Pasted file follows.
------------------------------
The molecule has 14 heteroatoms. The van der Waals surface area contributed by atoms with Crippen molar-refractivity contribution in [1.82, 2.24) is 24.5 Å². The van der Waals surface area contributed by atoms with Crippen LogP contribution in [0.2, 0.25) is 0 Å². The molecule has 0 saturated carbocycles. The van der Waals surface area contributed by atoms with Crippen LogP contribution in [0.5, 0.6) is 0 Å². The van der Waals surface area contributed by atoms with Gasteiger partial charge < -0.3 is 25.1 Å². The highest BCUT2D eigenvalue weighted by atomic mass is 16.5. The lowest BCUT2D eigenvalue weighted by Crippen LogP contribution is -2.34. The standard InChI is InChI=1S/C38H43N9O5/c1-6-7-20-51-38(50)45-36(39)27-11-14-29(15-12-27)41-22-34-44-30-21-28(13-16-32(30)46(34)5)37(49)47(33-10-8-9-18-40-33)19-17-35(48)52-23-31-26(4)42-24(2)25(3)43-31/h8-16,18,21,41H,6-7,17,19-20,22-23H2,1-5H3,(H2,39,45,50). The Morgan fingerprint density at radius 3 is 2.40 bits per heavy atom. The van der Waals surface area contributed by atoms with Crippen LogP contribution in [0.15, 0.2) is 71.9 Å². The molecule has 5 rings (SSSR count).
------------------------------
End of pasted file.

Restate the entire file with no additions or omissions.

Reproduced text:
The molecule has 14 heteroatoms. The van der Waals surface area contributed by atoms with Crippen molar-refractivity contribution in [1.82, 2.24) is 24.5 Å². The van der Waals surface area contributed by atoms with Crippen LogP contribution in [0.2, 0.25) is 0 Å². The molecule has 0 saturated carbocycles. The van der Waals surface area contributed by atoms with Crippen LogP contribution in [0.5, 0.6) is 0 Å². The van der Waals surface area contributed by atoms with Gasteiger partial charge < -0.3 is 25.1 Å². The highest BCUT2D eigenvalue weighted by atomic mass is 16.5. The lowest BCUT2D eigenvalue weighted by Crippen LogP contribution is -2.34. The standard InChI is InChI=1S/C38H43N9O5/c1-6-7-20-51-38(50)45-36(39)27-11-14-29(15-12-27)41-22-34-44-30-21-28(13-16-32(30)46(34)5)37(49)47(33-10-8-9-18-40-33)19-17-35(48)52-23-31-26(4)42-24(2)25(3)43-31/h8-16,18,21,41H,6-7,17,19-20,22-23H2,1-5H3,(H2,39,45,50). The Morgan fingerprint density at radius 3 is 2.40 bits per heavy atom. The van der Waals surface area contributed by atoms with Crippen LogP contribution in [0.15, 0.2) is 71.9 Å². The molecule has 5 rings (SSSR count).